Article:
cleave, mac, file, segmentation, osx

Software I've created to fulfil specific requests that I think other people may find handy. This software is free unless specified otherwise.


alldepstodeb for Linux is a dependency to deb downloader.


alldepstodeb-gui for Linux: same as above, but with a GUI


x11-vnc-monitor is a gui frontend for x11vnc server.


cloneFold clones the contents of one folder to another.


Batch-resizes a copy of images to make them smaller for emailing.


Helps you perform a screenshot of the entire screen or a selective area.



(By the way, if you are using Mac OS X 10.7.5 or above you may have to right-click and choose 'Open' because you won't find the following Mac apps on the Apple App Store. Gatekeeper will block you from opening apps not from the 'App Store' by default.)


Araposin is a utility to save and restore the position of your desktop icons.


Photo organiser for Mac OS (OS X 10.6 and higher)


Emufront is an emulation launcher using just a gamepad for the Mac.


DotOff deletes invisible files from a folder you specify.


FolderIcon10 is a mac program to create custom folder icons.


Cleave for Mac creates segmented DMG files and segmented ZIP files.


ppcub3264 identifies the processor architecture for any selected App.


Tweaker customises hidden features of OSX and MacOS. USE AT YOUR OWN RISK.


Batch-resizes a copy of images to make them smaller for emailing.


cloneFold clones the contents of one folder to another.

 WineSkin Engine Builder

It builds WineSkin Engines. Read on, you'll get it.


Helps you perform a screenshot of the entire screen or a selective area.


 before and after

before and after for Windows lists changes to the Windows filesystem.


Helps you perform a screenshot of the entire screen or a selective area.


App Store Disabled Icon
Why aren't these on the Mac App Store?

As good as the Mac App Store is, there are some drawbacks to it:

What is my opinion of the Mac App Store?
My opinion of the App Store is that it's good for novice users - it's introduced people to Applications they never knew existed, without them having to look all over the internet for them. It's also reduced the risk of downloading something malicious (malware) and probably saved people multiple trips to the Genius Bar in Apple Retail Stores. It's also made App updates far far easier for people.

My program 'Tweaker' would never be allowed on the App Store as it can modify the behaviour of your system, and Apple would rather most people don't do this. They don't want people to have the ability to change their system settings to that degree.

Imagine you were working in an Apple Store, trying to tech-support a tweak that a customer had made to their system. You'd be unaware of what tweak they'd performed, so it'd be a very in-depth procedure to reverse it if you didn't know how.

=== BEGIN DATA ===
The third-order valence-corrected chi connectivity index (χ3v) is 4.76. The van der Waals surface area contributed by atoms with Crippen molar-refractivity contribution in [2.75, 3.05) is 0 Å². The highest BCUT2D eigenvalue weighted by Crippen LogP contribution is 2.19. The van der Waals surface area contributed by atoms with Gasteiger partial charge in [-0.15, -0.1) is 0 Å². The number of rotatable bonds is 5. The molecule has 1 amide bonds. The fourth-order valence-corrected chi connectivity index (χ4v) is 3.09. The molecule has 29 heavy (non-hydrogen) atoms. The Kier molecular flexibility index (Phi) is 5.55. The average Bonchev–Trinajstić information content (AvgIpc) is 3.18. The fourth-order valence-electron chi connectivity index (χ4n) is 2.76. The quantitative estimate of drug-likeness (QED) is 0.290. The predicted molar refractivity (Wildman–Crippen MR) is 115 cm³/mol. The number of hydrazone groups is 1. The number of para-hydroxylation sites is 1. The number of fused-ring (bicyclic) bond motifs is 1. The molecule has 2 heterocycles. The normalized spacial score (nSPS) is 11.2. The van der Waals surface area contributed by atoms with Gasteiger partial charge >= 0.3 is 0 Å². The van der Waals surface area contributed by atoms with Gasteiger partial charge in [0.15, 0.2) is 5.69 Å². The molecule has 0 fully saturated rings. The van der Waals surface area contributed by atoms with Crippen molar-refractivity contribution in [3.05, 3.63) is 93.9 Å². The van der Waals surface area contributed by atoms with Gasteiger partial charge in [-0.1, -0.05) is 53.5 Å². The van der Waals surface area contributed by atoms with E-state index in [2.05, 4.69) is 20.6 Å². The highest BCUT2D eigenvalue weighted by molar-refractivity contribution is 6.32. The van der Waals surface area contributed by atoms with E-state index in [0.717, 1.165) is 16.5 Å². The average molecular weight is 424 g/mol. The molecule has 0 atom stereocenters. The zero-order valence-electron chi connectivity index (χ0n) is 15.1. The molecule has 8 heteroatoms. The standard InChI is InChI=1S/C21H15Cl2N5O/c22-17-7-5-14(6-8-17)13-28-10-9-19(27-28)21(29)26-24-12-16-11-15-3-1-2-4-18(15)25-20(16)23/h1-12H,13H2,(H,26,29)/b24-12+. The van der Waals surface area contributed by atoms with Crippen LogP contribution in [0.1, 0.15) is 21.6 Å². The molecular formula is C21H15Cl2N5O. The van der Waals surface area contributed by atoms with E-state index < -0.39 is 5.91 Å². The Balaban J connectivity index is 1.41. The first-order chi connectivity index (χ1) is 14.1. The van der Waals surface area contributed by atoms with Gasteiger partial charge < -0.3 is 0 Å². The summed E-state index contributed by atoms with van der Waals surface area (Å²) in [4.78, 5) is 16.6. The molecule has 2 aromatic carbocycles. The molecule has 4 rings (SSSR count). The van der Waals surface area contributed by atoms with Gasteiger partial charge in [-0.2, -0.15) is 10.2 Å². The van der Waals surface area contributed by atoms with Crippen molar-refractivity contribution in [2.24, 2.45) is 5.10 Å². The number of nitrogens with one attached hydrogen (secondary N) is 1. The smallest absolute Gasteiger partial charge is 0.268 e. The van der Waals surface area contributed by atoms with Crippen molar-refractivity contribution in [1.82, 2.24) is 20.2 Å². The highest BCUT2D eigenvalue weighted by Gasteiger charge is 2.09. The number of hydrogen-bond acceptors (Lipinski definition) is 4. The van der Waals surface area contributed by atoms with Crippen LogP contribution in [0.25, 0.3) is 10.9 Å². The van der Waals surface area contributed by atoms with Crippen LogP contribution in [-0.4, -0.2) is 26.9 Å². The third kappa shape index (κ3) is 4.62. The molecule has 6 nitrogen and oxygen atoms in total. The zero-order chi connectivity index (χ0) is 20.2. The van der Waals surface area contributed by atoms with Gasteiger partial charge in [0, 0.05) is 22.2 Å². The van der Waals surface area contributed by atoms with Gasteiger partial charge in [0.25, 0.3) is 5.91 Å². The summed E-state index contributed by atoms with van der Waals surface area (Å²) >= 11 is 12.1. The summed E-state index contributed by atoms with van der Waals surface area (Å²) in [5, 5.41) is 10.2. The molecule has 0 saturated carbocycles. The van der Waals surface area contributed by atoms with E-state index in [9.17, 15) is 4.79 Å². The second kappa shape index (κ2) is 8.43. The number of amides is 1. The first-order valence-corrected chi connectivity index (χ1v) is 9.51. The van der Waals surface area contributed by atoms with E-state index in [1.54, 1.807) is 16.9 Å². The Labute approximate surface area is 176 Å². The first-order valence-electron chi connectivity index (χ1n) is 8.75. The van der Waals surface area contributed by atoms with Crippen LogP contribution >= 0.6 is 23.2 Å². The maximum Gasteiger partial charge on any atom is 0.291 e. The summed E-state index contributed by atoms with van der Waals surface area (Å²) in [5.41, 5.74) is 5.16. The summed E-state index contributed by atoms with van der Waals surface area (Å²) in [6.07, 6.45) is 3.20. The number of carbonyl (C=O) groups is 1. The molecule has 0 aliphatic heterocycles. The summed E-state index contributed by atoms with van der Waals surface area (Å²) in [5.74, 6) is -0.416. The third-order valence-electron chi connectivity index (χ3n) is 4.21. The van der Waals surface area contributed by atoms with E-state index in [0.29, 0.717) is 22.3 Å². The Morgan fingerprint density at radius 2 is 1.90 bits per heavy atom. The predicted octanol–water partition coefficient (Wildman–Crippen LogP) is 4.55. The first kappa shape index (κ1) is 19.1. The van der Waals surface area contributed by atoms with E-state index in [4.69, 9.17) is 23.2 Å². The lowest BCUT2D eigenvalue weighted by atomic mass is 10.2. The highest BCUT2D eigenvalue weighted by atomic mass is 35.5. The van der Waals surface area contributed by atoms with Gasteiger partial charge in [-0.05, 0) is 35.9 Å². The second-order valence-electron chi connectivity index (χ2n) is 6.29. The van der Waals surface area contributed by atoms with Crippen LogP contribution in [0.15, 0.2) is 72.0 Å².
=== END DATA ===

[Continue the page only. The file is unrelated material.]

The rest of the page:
(This is why they introduced System Integrity Protection after all. Although it's great at stopping malicious software, it also takes away the ability to customise). For those who appreciate the foundations of MacOs or OSX but would like more control over the interface, then Tweaker serves it's purpose.

If you are a developer using the App store, you reach billions of people, but you have to pay every year for an Apple Developer Certificate, plus a cut to Apple of your Application sales. Many developers have been accused of being tight... I mean, frugal, however it's more outgoings and they have a valid point. Of course, because they are seen by billions of people wont necessarily mean their software will ever be purchased. Worse though is that customers with Apps downloaded through the App Store can't be helped without a fix being reposted to the App Store with the related delays.

Another aspect of the App store relates to self management of software, particularly if you are a business. If you'd purchased apps from the App Store, they aren't like normal apps. Apple can choose to revoke a developer's certificate or even remove the App from the store at any point. You'll not be able to reinstall it again if this is the case. With normal software you can back it up however you please and you have it for as long as you require. This is also better for businesses who have to deploy software to multiple computers, who don't need the software disappearing without notice when it may be critical to their business.

There's nothing wrong with downloading software from outside the App Store, and it'll still run if you right-click an Application and choose 'open', but be absolutely sure you trust the software or use it on a computer that doesn't matter to try it out first. And always have a backup of course!